November 13, 2013
SPCA opens its doors to the city
The Cortland County Society for Prevention of Cruelty to Animals held an open house at its McLean Road location in Cortlandville Tuesday night, inviting the city’s aldermen, mayor and chief of police.
The open house comes after concerns from the Common Council that the SPCA was not doing enough to curb the city’s feral cat population.
Of those invited, only Chief F. Michael Catalano and Alderman Julie Bird (D-1st Ward) attended the 7 p.m. event. SPCA Board of Directors President Kitty Totman led a PowerPoint presentation that highlighted the services the organization provides to animals and the community before leading attendees on a tour of the facility.
Alderman Ken Dye (D-3rd Ward) questioned in October if the group was doing enough for the $80,000 the city pays the organization for dog control.
Totman said Tuesday’s open house is the first of a number of presentations the organization will put on to try and educate the community on the SPCA’s practices.
Representatives from the SPCA will also present to the Common Council during its meeting Tuesday night.
One particular point of emphasis from Totman’s presentation was the shelter is a no-kill facility and will only euthanize animals that are critically sick, injured or dangerous. Some animals have spent a year at the shelter waiting to be adopted, which Totman says is the ultimate goal for every animal in its care.
The shelter employs two full-time investigators to respond to animal control issues and reports of animal cruelty or abandonment. Investigators are on call every day, all day.
A recent rise in crime has led to additional abandoned and abused pets, according to the shelter’s law enforcement manager Ed Lake. If their owners are arrested, the animals are left stranded and the SPCA takes them in.
With the close relationship between the police department and SPCA, Catalano was glad to see the facilities.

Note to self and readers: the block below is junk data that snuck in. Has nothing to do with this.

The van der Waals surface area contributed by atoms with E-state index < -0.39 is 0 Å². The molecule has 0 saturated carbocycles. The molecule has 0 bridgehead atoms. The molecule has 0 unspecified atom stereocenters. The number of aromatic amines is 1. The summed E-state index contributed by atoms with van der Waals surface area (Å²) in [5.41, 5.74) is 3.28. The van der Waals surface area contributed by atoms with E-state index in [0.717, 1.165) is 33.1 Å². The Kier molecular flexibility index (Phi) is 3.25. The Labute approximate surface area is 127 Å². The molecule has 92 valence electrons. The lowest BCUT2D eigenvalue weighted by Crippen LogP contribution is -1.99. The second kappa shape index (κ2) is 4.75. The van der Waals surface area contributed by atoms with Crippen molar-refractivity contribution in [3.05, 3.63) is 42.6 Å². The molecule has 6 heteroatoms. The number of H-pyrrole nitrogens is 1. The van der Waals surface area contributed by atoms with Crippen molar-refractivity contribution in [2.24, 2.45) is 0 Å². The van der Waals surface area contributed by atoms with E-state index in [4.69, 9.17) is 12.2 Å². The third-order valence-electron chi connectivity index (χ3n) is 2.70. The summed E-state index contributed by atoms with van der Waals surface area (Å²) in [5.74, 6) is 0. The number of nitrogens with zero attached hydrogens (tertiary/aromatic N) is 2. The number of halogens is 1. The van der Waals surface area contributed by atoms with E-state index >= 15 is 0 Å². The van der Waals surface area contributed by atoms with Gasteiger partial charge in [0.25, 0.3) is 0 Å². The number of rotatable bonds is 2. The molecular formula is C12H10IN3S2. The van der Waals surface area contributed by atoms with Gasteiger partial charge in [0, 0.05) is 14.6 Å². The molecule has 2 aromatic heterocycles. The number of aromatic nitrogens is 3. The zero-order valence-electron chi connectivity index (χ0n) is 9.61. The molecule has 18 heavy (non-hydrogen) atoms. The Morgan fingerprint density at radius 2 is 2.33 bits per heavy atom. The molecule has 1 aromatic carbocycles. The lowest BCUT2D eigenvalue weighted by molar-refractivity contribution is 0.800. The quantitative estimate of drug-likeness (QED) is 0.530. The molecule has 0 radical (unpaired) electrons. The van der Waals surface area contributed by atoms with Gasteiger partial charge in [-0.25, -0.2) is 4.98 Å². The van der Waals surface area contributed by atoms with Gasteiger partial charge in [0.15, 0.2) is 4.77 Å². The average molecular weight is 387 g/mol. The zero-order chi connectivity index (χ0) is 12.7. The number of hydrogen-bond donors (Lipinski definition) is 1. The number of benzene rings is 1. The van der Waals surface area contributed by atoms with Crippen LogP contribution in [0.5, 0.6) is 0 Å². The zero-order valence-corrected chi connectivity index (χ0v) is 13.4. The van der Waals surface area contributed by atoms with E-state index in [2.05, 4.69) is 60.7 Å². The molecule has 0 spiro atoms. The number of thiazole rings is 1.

“It’s been a long time since I’ve been here,” said Catalano, who has two cats and one dog that were all adopted from SPCA shelters.
While the SPCA is tasked with removing animals from harmful situation, sometimes they are mistreated unintentionally by uneducated owners. In those instances, the SPCA attempts to step in and provide education to prevent animals being taken away and charges of animal cruelty.
“Lots of times the people we deal with don’t know how to treat the animals,” Lake said. “If we can educate them, it doesn’t reach that level.”
The shelter will also provide free pet food to low-income families who can’t afford to feed their pets. Surplus food at the shelter is given out weekly in the amount that a family might need to feed a dog or cat.
Totman said the shelter also provides temporary housing for pets displaced by house fires or an owner leaving an abusive relationship, a situation some people remain in because they do not know what to do with their beloved pet.
“Sometimes that pet is their sole reason for living,” Totman said. “They aren’t going to leave without that animal.”
Bird was impressed with the facilities and wide scope of activities the SPCA is involved in, especially wildlife control. A pet owner, she also was glad to see the animals were not solely confined to cages and had room to move around.
“I know a lot more,” Bird said after her visit. “I thought it’s interesting how they’re run by so many volunteers.”
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